09/13/16 5:30pm

8008 Colgate St., Glenbrook Valley, Houston8008 Colgate St., Glenbrook Valley, Houston

That recovered 2-story mod at 8008 Colgate has been getting further retouching by the newest owners, Sandra Cook writes in this month’s Houston House & Home. The previously dilapidated house made HoustonMod’s Mod of the Month list back in 2014 after it was rehabilitated to a poop-and-mold-free 5,870 sq. ft. (scooping in a few upstairs patios behind new walls in the process). Above is a comparison of the main entryway — the top photo shows the space’s trendy new white outfit, while the same wall appears in blue below that following the 2014 redo. (The lower left side shows the space midway through those earlier reconstructive procedures.)

The house will be receiving visitors during the Glenbrook Valley Home Tour in October; here’s a few peeks at some of the new retro-ish finishes, if you can’t wait until then:

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Re-Re-Mod-eling
04/15/16 10:15am

If you missed the free Fallout Boy and Kendrick Lamar concerts during Final Four weekend, here’s your chance to catch both, condensed down to less than 5 minutes (no sound, though). This week photographer Geoffrey Lyon posted his time-lapse capture (from the upper levels of One Park Place) of Discovery Green filling up during the Friday and Saturday events held in conjunction with the college basketball championship finals; the park reached its maximum capacity on both that Saturday and the following Sunday and stopped admitting visitors. [KTRK; previously on Swamplot] Video: Geoffrey Lyon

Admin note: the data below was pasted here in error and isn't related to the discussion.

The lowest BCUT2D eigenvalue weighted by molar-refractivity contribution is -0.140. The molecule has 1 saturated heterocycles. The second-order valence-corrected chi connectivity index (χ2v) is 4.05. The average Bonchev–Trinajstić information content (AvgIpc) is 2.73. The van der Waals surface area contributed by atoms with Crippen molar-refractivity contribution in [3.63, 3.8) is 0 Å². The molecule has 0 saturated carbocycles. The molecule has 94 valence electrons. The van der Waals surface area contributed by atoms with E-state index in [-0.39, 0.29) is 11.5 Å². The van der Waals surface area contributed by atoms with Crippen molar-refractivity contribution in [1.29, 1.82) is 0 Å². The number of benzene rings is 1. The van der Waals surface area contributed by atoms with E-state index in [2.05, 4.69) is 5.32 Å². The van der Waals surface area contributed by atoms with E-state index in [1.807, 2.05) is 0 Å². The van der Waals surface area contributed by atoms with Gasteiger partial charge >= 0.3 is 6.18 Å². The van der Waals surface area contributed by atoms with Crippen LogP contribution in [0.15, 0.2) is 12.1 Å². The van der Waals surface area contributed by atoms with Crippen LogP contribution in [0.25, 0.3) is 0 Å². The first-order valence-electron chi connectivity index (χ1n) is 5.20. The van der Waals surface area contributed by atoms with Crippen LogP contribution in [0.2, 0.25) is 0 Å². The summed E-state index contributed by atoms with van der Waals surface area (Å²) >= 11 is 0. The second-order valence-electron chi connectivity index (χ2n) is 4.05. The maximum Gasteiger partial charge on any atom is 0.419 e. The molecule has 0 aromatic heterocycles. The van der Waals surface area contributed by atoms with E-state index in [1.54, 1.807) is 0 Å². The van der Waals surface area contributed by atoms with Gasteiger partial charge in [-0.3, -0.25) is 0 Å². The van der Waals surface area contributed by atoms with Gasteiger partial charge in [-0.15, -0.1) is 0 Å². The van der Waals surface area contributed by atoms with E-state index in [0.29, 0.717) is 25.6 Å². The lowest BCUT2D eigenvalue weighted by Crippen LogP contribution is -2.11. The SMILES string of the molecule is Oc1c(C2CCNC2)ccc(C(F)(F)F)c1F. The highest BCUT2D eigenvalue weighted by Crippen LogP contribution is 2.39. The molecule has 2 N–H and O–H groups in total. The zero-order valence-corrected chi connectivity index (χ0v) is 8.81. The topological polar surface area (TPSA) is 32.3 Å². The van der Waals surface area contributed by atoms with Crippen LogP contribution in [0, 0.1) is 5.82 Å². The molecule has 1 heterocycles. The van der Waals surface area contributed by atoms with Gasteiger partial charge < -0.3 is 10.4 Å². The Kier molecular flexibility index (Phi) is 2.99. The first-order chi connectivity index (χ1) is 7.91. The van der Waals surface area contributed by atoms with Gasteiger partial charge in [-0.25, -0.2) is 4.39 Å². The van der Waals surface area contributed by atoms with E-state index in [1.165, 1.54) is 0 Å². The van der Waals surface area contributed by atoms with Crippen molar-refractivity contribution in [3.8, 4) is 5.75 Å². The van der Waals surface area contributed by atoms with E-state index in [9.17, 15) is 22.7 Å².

Turned Up and Down Downtown
03/31/16 4:00pm

Dallas St. Improvements complete, Downtown, Houston, 77002

Beating the basketball crowds headed to Houston this weekend, the Downtown section of Dallas St. that’s been getting done over looks to be pretty much finished and ready for action. A reader took some shots looking both ways in front of the south entrance to the Four Seasons between Caroline and Austin streets — up top is the eastern view down Dallas, gazing toward the George R. Brown Convention Center and the catty-corner staredown between Hilton Americas and Embassy Suites from either side of Crawford. The new trees seem to line up with the spacing plans shown in the previously released project plans, which included knocking out a driving lane on the north side and turning it into parking (as the vehicles above are politely demonstrating).

Here’s the Four Seasons again from other direction — this time looking west toward Houston Center, with the First City Tower rising out of the frame on the right:

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Traveling Downtown
02/22/16 4:30pm

Rendering of Color Jam at Main at McKinney streets, Downtown, Houston, 77002

Here’s an idea of what the corner of Main and McKinney streets may look like in a few more weeks, as the installation of Jessica Stockholder’s Color Jam Houston proceeds. The above rendering faces south across the north-er of the 2 intersections between the Main Street Square light-rail stops, with its existing semi-neutral stripes and swirls joined by some brighter colors. Stockholder’s installation, modeled after a previous painting of the town for Chicago in 2012, is one of the Downtown District’s temporary Art Blocks projects intended to brighten up the area for the year leading up to the 2017 Houston-hosted Super Bowl and NCAA championship. The Art Blocks initiative also includes the 60-ft-tall Trumpet Flower that will lurk in the alley between One City Center and its parking garage.